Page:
Dubya and Me - Walt Harrington - The American Scholar

This is a good-to-sometimes-excellent friendly profile of Bush and probably the closest equivalent to the Lewis article that I can think of. The author, Walt Harrington, voted against Bush, admitted it to Bush, and yet Bush would still call on him from time to time. The White House balcony again makes an appearance as well.

Here's a quote which gives a bit of an overlap between the two articles:

His [Bush's] only remark about Barack Obama was, as I recall it, “No matter who wins, when he hears what I hear every morning, it will change him.”

I personally despise almost everything the Bush Administration did and yet I had a (rather small) bit of sympathy for him after reading the article.
posted by honestcoyote at 1:21 AM on September 12, 2012 [1 favorite]


I suppose one need not immediately jump to the conclusion that if the White House edited it, they must've done it to take out that part where Obama says something dumb or racist or nasty, or just to make him look good. They would likely never consent without the authority to veto any content in the final article, and surely had vetted Lewis beforehand; does that mean the article is rubbish?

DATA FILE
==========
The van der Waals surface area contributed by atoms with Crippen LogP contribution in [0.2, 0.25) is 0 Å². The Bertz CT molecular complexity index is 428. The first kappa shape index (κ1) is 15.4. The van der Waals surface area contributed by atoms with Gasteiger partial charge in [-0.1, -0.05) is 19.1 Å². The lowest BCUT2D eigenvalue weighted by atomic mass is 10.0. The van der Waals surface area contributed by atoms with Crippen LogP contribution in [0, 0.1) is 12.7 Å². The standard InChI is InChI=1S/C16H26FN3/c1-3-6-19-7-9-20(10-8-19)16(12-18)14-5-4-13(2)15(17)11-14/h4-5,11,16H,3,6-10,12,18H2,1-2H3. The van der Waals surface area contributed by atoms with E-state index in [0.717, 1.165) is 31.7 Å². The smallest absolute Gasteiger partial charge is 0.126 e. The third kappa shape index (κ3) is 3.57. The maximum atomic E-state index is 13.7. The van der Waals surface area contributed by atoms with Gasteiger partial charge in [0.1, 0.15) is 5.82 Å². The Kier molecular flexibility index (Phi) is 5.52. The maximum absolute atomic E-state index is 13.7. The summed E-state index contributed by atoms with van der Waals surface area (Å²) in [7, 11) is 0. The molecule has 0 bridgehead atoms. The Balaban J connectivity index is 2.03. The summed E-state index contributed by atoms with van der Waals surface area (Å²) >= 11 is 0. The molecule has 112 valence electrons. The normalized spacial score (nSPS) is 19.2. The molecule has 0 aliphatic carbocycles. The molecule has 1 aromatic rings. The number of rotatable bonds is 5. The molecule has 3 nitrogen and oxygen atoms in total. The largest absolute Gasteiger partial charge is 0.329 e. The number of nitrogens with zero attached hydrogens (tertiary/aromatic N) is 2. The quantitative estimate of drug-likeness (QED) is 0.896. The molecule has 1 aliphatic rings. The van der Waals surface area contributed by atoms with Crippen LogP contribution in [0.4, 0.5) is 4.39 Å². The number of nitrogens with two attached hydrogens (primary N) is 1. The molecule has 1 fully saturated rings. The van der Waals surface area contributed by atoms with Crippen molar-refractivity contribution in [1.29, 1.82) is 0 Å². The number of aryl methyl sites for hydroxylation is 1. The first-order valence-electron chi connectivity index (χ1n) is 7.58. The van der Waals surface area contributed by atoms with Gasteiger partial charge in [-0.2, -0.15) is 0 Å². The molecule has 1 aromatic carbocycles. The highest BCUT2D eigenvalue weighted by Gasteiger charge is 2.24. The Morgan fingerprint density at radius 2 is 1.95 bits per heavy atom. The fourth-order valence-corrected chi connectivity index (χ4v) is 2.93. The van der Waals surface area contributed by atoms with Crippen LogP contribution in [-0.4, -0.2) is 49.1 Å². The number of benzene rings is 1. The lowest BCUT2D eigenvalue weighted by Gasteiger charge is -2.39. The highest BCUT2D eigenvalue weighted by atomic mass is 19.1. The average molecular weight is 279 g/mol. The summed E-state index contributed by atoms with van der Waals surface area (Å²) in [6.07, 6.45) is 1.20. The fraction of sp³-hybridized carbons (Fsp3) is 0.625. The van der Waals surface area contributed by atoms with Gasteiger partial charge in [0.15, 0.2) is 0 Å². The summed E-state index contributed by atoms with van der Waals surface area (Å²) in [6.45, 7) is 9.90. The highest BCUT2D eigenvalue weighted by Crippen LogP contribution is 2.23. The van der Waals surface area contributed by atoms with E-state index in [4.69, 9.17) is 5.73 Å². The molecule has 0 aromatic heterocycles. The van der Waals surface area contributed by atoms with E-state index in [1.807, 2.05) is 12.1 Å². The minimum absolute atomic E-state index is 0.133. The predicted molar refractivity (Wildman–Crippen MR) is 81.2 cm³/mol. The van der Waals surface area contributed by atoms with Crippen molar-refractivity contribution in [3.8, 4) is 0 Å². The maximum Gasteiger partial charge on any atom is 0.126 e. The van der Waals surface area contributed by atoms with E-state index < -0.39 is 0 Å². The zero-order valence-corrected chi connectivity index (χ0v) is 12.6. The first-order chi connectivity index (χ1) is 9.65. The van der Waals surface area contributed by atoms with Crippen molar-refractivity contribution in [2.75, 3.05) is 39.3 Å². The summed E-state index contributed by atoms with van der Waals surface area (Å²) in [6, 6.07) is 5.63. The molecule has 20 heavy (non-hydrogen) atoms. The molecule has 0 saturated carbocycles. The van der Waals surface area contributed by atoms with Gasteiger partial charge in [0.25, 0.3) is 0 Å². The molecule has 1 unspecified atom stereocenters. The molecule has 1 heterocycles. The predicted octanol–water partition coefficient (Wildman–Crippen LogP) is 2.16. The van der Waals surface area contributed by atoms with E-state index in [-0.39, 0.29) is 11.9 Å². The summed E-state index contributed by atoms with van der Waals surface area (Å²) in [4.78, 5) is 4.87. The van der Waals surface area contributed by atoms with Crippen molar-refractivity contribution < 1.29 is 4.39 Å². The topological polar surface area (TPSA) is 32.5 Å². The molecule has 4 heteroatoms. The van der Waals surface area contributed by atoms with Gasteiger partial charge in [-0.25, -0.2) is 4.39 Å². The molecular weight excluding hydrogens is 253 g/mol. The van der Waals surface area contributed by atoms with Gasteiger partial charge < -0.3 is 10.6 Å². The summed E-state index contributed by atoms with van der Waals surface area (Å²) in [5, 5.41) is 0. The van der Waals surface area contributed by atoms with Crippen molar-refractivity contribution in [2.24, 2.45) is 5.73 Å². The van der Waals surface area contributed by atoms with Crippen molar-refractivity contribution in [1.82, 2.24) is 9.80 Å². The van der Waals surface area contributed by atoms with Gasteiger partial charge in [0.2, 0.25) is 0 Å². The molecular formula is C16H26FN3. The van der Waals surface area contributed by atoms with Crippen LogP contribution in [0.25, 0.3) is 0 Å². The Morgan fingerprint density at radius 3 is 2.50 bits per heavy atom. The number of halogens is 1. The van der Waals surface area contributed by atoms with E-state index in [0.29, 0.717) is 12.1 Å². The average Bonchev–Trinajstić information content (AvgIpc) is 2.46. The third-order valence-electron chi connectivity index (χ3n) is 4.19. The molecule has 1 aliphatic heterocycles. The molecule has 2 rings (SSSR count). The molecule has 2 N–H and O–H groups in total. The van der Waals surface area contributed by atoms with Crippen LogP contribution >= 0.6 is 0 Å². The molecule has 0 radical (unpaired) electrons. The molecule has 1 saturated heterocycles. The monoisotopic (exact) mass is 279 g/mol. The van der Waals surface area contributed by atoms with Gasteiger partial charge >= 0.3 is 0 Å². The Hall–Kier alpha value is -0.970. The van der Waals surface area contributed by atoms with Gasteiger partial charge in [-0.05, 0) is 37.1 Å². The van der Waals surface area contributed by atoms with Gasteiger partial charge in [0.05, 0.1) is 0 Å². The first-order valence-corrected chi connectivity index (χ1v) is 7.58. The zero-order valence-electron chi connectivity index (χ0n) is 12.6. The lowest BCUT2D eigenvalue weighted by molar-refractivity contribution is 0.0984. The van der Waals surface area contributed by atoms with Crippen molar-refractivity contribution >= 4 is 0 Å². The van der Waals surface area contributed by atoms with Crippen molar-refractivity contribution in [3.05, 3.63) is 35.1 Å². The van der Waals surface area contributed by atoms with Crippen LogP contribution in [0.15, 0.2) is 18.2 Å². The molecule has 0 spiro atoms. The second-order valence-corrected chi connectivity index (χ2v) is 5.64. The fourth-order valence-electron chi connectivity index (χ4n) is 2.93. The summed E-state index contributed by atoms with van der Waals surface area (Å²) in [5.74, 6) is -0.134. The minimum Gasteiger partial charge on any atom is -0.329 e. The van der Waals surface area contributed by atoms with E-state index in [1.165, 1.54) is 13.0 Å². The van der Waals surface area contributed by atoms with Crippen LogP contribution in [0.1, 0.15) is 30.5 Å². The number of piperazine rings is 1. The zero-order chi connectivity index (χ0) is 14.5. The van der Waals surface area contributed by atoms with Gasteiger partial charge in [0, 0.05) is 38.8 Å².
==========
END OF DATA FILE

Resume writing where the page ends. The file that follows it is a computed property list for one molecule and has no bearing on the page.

Sure, it's a politically handy time to publish something that's favourable, but that doesn't mean that we need to immediately jump on it. Perhaps it's because I'm young enough still to be idealistic, but I don't feel that it's possible that, behind the scenes, Obama is a really really bad president running a lousy operation, but gives rise to a human, pretty good portrait like this.

Regardless of whether what it says about Obama's working style and on-the-job focus and principledness is true, man, that is the kind of person I'd like to be, or at least would like to elect to that office.
posted by undue influence at 1:43 AM on September 12, 2012 [1 favorite]


Speaking of Libya: CIA Waterboarding, Qaddafi Collaboration Revealed
posted by homunculus at 1:45 AM on September 12, 2012